COLORADO SPRINGS — UPDATE: March 20th, 7:00 p.m.
Effective March 20th, at 8 p.m., UCHealth is implementing a no-visitors policy at all of its hospitals and clinics, per a release.
The only exceptions are for maternity, NICU, pediatric and end-of-life care and one person is allowed to accompany outpatient clinic patients, if needed for support.
In addition, UCHealth encourages patients to call ahead if they are on their way to an appointment, emergency room or urgent care and have a fever, cold, or flu symptoms, or if they may have been exposed to the coronavirus (COVID-19).
In this Your Healthy Family, we are letting you know that UCHealth has adapted its hospital visitor policy statewide to protect patients, visitors and health care workers.
The new visitor policies are in place in southern Colorado at Memorial Central, Memorial North, Grandview Hospital and at Pikes Peak Regional Hospital in Teller county.
Any patient checking in should tell staff if they have a fever, cold or flu symptoms and ask for a mask. Remember, masks prevent the spread of illness to others, so people with symptoms are the ones who need them.
Visitors with cold or flu symptoms are asked not to visit any area of the hospital, and visitors are being limited to two at a time. Anyone under 12 years of age is not allowed to visit any area of the hospital.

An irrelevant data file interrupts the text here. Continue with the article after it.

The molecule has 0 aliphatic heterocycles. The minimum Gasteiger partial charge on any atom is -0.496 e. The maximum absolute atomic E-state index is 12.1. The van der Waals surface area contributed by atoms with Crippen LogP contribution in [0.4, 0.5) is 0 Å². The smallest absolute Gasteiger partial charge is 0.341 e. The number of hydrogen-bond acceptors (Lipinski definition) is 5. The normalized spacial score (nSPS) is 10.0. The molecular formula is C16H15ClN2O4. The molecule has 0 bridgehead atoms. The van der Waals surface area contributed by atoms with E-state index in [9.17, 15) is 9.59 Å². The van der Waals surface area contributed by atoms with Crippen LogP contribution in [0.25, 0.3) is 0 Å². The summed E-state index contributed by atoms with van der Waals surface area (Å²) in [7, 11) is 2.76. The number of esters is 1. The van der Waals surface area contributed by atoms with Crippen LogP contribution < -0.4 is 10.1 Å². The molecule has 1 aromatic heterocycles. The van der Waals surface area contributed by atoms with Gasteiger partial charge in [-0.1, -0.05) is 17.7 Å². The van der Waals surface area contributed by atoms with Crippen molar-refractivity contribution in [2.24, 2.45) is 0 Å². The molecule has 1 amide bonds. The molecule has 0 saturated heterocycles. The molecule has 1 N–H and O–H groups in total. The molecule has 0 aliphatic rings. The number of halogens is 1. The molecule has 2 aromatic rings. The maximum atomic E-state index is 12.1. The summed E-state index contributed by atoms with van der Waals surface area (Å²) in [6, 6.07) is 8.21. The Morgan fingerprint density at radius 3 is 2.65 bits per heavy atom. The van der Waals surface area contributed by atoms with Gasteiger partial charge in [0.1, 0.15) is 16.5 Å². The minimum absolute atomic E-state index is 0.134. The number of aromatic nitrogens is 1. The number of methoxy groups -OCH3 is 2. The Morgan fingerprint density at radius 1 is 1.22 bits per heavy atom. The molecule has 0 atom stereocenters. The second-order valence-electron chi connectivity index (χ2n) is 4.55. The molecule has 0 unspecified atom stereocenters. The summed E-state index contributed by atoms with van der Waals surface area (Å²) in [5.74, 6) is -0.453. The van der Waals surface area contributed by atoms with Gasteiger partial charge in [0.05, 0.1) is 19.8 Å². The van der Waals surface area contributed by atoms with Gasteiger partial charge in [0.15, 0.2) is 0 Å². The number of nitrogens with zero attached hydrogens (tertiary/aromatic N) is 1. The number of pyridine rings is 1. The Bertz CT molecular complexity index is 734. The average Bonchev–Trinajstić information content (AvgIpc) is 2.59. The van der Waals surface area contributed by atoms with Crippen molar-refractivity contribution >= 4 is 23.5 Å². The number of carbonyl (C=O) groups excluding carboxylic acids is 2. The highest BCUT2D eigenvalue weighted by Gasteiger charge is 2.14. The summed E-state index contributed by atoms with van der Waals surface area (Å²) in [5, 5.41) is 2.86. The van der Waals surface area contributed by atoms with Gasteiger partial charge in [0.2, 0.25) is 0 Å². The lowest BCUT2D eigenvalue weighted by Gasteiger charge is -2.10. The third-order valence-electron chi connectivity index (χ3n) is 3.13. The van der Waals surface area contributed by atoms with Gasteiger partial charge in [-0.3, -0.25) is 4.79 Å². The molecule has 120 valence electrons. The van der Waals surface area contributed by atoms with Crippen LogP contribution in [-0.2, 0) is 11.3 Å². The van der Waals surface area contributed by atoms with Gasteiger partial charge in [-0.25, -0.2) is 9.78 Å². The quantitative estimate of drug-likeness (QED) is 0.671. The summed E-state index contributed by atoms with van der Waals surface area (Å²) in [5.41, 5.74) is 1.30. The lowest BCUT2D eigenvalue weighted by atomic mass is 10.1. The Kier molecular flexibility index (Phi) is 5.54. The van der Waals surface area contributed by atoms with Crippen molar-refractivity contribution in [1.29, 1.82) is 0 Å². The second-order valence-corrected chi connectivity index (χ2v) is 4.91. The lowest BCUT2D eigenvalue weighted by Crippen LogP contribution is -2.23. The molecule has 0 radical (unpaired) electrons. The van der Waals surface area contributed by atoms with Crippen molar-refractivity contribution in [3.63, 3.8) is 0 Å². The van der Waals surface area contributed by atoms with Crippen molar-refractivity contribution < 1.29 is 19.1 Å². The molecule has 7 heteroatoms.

For people who are not feeling well but can’t get to their doctor, a virtual visit with a provider can be a good option. This service is not only convenient for patients, it also may help ease the burden on hospitals for many reasons. Right now all you need is a smartphone, tablet or computer and you can get care from anywhere in Colorado. There's no being around other people and no need to leave home. People across the nation are using virtual urgent visits during this COVID-19 outbreak.
Dr Michelle Barron, an infectious disease expert with UCHealth, says a virtual visit is a good way to assess a viral infection if you’re looking for care advice on things like a cold, the flu or even COVID-19. “We have something called virtual visits that over an internet or cell connection allows you to speak with a physician, nurse practitioner or clinician who can ask you about your symptoms and get a better sense of your story and give you practical medical advice. Sometimes it may just be that reassurance that you need, or sometimes it may be that we think you need to get an appointment and get appropriate care.”
If you think you're having a heart attack, stroke, severe pain or a broken bone, a virtual visit isn't recommended. You should head to the nearest urgent care or emergency room to see a provider in person. Information about virtual visits can be found here [uchealth.org].
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